Bush's CIA Chief: We Ruled Out Iran Strike
Michael Hayden says it would have backfired then, and would now, too
By Dustin Lushing,  Newser Staff
Posted Jan 20, 2012 5:32 PM CST
Gen. Michael Hayden stops to answers a reporter's question in this 2007 file photo.   (AP Photos/Susan Walsh)
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(Newser) – George W. Bush's administration pondered an attack on Iran's nuclear facilities and ultimately rejected it, says former CIA and NSA chief Gen. Michael Hayden. He and others concluded that an attack on Iran's nuke factories "would guarantee that which we are trying to prevent—an Iran that will spare nothing to build a nuclear weapon and that would build it in secret," Hayden said, according to Foreign Policy. The same rationale holds true today, he warned: Go with diplomacy and back channels or risk pushing Tehran into speeding things up.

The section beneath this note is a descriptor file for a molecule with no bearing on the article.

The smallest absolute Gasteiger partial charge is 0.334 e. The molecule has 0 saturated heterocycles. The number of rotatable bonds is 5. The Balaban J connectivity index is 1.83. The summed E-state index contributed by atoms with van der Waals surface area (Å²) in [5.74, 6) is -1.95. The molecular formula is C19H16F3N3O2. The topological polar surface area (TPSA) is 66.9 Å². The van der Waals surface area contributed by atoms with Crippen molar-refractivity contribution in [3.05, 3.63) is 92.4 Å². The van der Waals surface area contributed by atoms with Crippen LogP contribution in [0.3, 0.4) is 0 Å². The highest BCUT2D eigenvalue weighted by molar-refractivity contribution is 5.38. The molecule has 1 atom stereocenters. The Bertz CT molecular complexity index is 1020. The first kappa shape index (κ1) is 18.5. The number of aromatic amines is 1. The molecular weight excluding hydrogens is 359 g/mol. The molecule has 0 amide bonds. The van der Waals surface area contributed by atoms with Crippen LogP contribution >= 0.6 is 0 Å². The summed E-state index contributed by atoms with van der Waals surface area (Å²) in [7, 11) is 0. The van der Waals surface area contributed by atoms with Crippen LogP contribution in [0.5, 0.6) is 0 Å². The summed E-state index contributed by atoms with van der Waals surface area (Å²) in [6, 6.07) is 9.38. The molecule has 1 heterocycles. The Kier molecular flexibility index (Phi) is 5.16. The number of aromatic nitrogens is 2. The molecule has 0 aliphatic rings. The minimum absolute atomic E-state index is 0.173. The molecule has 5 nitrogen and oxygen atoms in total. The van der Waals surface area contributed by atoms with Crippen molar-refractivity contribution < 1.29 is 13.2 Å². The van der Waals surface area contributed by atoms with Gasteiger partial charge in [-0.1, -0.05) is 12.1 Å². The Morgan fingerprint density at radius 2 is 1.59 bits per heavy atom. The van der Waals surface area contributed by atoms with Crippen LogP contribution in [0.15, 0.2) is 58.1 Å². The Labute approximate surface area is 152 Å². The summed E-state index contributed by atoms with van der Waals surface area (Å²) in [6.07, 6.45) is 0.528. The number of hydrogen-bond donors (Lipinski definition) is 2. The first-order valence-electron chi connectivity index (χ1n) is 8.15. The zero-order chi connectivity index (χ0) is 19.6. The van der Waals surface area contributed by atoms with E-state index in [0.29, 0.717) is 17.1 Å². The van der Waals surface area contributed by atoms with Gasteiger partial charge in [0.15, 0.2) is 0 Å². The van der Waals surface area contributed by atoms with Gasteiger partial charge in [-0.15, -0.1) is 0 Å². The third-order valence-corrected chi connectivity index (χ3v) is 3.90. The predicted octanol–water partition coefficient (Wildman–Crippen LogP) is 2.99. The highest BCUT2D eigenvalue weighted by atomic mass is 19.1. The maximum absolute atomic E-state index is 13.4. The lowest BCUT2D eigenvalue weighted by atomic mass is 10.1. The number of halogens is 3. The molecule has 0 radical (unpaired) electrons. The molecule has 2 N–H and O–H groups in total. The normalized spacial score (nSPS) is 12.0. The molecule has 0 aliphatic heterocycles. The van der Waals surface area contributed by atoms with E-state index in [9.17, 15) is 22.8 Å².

Hayden doesn't think the Israelis will launch a strike because "it's beyond their capacity," he said. And the US could do so, but shouldn't. "It's not so much that we don't want Iran to have a nuclear capacity, it's that we don't want this Iran to have it," he said. "Slow it down long enough and maybe the character (of the government) changes."
 

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